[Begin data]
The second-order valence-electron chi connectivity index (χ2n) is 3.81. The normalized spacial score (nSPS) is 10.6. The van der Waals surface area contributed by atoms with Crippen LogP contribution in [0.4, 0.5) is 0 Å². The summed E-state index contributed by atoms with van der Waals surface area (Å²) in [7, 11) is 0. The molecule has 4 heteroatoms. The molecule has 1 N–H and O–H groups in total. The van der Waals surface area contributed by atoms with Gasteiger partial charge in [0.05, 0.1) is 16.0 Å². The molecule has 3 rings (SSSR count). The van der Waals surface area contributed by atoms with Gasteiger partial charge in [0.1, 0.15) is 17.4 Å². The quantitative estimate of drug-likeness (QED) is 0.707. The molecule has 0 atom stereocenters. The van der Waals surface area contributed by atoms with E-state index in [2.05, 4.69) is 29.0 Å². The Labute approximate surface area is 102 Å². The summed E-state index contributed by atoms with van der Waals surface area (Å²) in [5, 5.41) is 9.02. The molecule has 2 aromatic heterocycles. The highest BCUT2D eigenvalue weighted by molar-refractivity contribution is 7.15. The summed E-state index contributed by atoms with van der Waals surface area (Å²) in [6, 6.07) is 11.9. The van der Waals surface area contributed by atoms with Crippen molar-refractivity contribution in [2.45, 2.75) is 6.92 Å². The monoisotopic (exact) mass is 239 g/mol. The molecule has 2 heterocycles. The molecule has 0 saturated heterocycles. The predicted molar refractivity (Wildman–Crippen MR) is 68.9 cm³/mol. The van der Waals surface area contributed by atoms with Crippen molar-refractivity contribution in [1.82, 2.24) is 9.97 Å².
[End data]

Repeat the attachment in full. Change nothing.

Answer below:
The second-order valence-electron chi connectivity index (χ2n) is 3.81. The normalized spacial score (nSPS) is 10.6. The van der Waals surface area contributed by atoms with Crippen LogP contribution in [0.4, 0.5) is 0 Å². The summed E-state index contributed by atoms with van der Waals surface area (Å²) in [7, 11) is 0. The molecule has 4 heteroatoms. The molecule has 1 N–H and O–H groups in total. The van der Waals surface area contributed by atoms with Gasteiger partial charge in [0.05, 0.1) is 16.0 Å². The molecule has 3 rings (SSSR count). The van der Waals surface area contributed by atoms with Gasteiger partial charge in [0.1, 0.15) is 17.4 Å². The quantitative estimate of drug-likeness (QED) is 0.707. The molecule has 0 atom stereocenters. The van der Waals surface area contributed by atoms with E-state index in [2.05, 4.69) is 29.0 Å². The Labute approximate surface area is 102 Å². The summed E-state index contributed by atoms with van der Waals surface area (Å²) in [5, 5.41) is 9.02. The molecule has 2 aromatic heterocycles. The highest BCUT2D eigenvalue weighted by molar-refractivity contribution is 7.15. The summed E-state index contributed by atoms with van der Waals surface area (Å²) in [6, 6.07) is 11.9. The van der Waals surface area contributed by atoms with Crippen molar-refractivity contribution in [2.45, 2.75) is 6.92 Å². The monoisotopic (exact) mass is 239 g/mol. The molecule has 2 heterocycles. The molecule has 0 saturated heterocycles. The predicted molar refractivity (Wildman–Crippen MR) is 68.9 cm³/mol. The van der Waals surface area contributed by atoms with Crippen molar-refractivity contribution in [1.82, 2.24) is 9.97 Å².